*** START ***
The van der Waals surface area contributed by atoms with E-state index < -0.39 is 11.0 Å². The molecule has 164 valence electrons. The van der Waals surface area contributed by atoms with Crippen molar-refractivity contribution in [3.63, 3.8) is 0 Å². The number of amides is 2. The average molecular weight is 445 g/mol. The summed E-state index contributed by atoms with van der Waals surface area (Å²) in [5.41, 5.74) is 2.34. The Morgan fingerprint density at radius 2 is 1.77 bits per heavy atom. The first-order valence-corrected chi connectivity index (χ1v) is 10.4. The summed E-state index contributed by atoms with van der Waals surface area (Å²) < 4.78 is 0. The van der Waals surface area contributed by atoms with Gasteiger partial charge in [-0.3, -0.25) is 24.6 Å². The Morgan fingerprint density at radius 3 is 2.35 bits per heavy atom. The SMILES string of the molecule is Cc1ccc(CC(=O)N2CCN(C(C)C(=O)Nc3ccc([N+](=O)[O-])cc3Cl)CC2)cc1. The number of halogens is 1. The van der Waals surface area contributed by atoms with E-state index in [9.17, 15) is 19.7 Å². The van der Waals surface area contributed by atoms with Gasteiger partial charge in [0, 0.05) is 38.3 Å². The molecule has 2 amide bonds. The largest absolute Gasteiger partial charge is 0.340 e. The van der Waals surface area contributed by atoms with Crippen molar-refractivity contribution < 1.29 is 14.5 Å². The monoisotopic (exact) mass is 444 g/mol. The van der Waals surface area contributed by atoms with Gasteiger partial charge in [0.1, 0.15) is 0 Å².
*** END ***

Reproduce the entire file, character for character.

The van der Waals surface area contributed by atoms with E-state index < -0.39 is 11.0 Å². The molecule has 164 valence electrons. The van der Waals surface area contributed by atoms with Crippen molar-refractivity contribution in [3.63, 3.8) is 0 Å². The number of amides is 2. The average molecular weight is 445 g/mol. The summed E-state index contributed by atoms with van der Waals surface area (Å²) in [5.41, 5.74) is 2.34. The Morgan fingerprint density at radius 2 is 1.77 bits per heavy atom. The first-order valence-corrected chi connectivity index (χ1v) is 10.4. The summed E-state index contributed by atoms with van der Waals surface area (Å²) < 4.78 is 0. The van der Waals surface area contributed by atoms with Gasteiger partial charge in [-0.3, -0.25) is 24.6 Å². The Morgan fingerprint density at radius 3 is 2.35 bits per heavy atom. The SMILES string of the molecule is Cc1ccc(CC(=O)N2CCN(C(C)C(=O)Nc3ccc([N+](=O)[O-])cc3Cl)CC2)cc1. The number of halogens is 1. The van der Waals surface area contributed by atoms with E-state index in [9.17, 15) is 19.7 Å². The van der Waals surface area contributed by atoms with Gasteiger partial charge in [0, 0.05) is 38.3 Å². The molecule has 2 amide bonds. The largest absolute Gasteiger partial charge is 0.340 e. The van der Waals surface area contributed by atoms with Crippen molar-refractivity contribution < 1.29 is 14.5 Å². The monoisotopic (exact) mass is 444 g/mol. The van der Waals surface area contributed by atoms with Gasteiger partial charge in [0.1, 0.15) is 0 Å².